If you know me personally, you know how much I rave about Filter, a coffeehouse on 20th and S Streets in Dupont Circle. Last summer, I spent many afternoons there with my friend Jarvis Slacks, writing and editing my fiction. I came up with the final scene to “Exactly What You Want” at the first table by the counter. After it was published, I went back to Filter to celebrate with a nice beverage. Two more stories that I worked on at Filter were accepted last week, so it is safe to say I have positive connections to this place.
Filter is a great place for me to get stuff done. Owner Rasheed Jabr, who regularly works behind the espresso machine, has done a great job of creating an intimate, vibrant space — there are only about five tables and three bar stools — that manages to keep traffic flowing but also encourages people to stay, work, and buy more coffee. The place is filled with good music (the likes of Edward Sharpe and the Magnetic Zeros) and interesting artwork. Today, you can find black and white photography by Amy Breesman, one of the baristas who is also an art student at the Corcoran College of Art and Design.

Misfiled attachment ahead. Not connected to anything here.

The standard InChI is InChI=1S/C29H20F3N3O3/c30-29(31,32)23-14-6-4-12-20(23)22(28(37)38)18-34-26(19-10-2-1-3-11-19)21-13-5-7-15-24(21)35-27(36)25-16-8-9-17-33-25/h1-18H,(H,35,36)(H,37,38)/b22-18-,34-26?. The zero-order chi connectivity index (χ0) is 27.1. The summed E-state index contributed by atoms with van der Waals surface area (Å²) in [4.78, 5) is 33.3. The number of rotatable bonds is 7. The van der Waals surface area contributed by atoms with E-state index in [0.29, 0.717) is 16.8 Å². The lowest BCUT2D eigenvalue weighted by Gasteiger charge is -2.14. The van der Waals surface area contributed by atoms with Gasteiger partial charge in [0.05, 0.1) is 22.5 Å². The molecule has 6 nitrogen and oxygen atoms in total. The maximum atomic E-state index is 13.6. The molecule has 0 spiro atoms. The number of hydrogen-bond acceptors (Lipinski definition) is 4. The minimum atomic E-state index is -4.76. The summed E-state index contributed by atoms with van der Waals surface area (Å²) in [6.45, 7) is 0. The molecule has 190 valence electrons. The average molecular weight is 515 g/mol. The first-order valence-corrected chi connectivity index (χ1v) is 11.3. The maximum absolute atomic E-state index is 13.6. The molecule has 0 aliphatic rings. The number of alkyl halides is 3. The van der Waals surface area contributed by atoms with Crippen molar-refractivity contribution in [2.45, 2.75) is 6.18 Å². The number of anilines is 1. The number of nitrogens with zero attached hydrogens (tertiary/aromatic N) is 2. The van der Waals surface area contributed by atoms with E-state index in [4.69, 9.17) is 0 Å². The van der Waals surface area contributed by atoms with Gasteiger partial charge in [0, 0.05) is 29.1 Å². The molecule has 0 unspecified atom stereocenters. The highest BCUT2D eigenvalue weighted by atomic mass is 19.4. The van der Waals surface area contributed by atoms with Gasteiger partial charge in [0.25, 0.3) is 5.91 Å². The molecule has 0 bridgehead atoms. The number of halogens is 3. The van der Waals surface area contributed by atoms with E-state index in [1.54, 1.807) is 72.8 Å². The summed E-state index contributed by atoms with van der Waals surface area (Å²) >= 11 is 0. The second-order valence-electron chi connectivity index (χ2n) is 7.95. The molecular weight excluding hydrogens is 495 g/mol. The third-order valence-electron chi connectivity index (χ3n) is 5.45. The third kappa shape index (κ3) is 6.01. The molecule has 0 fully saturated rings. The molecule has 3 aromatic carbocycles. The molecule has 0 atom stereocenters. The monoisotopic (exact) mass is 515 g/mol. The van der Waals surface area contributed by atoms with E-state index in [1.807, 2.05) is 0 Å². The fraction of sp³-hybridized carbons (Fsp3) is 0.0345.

The staff are friendly and they easily get to know their customers by name. On any given day, Tim, Sarah, Anna, or Jerry (and others) greet me with a smile and can accurately guess my drink order (in winter, a cappuccino; in summer, an iced mint tea). They enjoy chatting about interests like bikes, politics, writing, and the process of filtering coffee while they prepare drinks.
Rasheed is also a passionate connoisseur of beans and blends. He often encourages tastes or describes smells and he regularly suggests the best kinds of drips or presses for any of the beans he stocks. He takes pride in offering good cups of coffee, living up to the claim on Filter’s website, “Filter’s products are chosen and prepared with an uncompromising commitment to quality and service…. bringing the attention back to the main ingredient… Coffee.”
This week, Filter celebrates their one year anniversary. On Sunday, March 13th, they had a crowd of people enjoying $1 cappuccinos and $2 affogatos. Rasheed’s mother even sent a lovely bouquet of flowers, congratulating her son on his achievement, adding the familiar warm touch that Rasheed himself has fostered among his customers over the year. Filter is located at 1726 20th Street NW and is open everyday until 7:00 p.m. Unlike other louder, busier coffeehouses in D.C., Filter is not known for gimmicks like poetry readings, knitting circles, or live music, but what you can be guaranteed is an easy-going space with friendly people, interesting artwork, and a fine cup of your favorite filtered drink.